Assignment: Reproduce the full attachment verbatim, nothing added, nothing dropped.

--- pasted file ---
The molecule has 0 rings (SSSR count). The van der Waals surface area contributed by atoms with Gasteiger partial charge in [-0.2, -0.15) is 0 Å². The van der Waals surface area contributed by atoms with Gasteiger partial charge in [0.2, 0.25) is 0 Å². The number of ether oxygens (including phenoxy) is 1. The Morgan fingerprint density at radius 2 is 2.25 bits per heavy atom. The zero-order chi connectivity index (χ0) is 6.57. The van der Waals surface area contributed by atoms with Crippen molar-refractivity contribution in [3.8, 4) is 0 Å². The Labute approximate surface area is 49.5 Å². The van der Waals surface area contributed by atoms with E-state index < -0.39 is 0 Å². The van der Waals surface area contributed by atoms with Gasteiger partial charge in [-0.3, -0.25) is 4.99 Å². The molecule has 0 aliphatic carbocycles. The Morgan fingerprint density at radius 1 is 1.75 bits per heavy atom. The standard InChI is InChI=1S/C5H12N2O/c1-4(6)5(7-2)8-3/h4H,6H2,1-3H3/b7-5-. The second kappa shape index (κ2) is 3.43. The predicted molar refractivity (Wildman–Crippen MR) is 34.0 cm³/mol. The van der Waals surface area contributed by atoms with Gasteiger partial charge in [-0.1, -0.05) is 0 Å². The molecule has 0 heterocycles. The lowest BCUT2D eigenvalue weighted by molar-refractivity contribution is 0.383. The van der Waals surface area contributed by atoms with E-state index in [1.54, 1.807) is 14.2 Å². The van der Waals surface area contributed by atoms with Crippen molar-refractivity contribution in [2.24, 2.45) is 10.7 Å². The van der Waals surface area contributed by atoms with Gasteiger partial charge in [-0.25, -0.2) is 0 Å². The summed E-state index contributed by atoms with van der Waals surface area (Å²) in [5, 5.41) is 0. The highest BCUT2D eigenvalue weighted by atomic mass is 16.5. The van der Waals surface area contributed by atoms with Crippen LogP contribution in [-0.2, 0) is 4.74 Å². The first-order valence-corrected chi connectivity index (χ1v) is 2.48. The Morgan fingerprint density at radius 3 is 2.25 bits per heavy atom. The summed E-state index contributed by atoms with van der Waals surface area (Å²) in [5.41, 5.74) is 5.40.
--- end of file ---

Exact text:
The molecule has 0 rings (SSSR count). The van der Waals surface area contributed by atoms with Gasteiger partial charge in [-0.2, -0.15) is 0 Å². The van der Waals surface area contributed by atoms with Gasteiger partial charge in [0.2, 0.25) is 0 Å². The number of ether oxygens (including phenoxy) is 1. The Morgan fingerprint density at radius 2 is 2.25 bits per heavy atom. The zero-order chi connectivity index (χ0) is 6.57. The van der Waals surface area contributed by atoms with Crippen molar-refractivity contribution in [3.8, 4) is 0 Å². The Labute approximate surface area is 49.5 Å². The van der Waals surface area contributed by atoms with E-state index < -0.39 is 0 Å². The van der Waals surface area contributed by atoms with Gasteiger partial charge in [-0.3, -0.25) is 4.99 Å². The molecule has 0 aliphatic carbocycles. The Morgan fingerprint density at radius 1 is 1.75 bits per heavy atom. The standard InChI is InChI=1S/C5H12N2O/c1-4(6)5(7-2)8-3/h4H,6H2,1-3H3/b7-5-. The second kappa shape index (κ2) is 3.43. The predicted molar refractivity (Wildman–Crippen MR) is 34.0 cm³/mol. The van der Waals surface area contributed by atoms with Gasteiger partial charge in [-0.1, -0.05) is 0 Å². The molecule has 0 heterocycles. The lowest BCUT2D eigenvalue weighted by molar-refractivity contribution is 0.383. The van der Waals surface area contributed by atoms with E-state index in [1.54, 1.807) is 14.2 Å². The van der Waals surface area contributed by atoms with Crippen molar-refractivity contribution in [2.24, 2.45) is 10.7 Å². The van der Waals surface area contributed by atoms with Gasteiger partial charge in [-0.25, -0.2) is 0 Å². The summed E-state index contributed by atoms with van der Waals surface area (Å²) in [5, 5.41) is 0. The highest BCUT2D eigenvalue weighted by atomic mass is 16.5. The van der Waals surface area contributed by atoms with Crippen LogP contribution in [-0.2, 0) is 4.74 Å². The first-order valence-corrected chi connectivity index (χ1v) is 2.48. The Morgan fingerprint density at radius 3 is 2.25 bits per heavy atom. The summed E-state index contributed by atoms with van der Waals surface area (Å²) in [5.41, 5.74) is 5.40.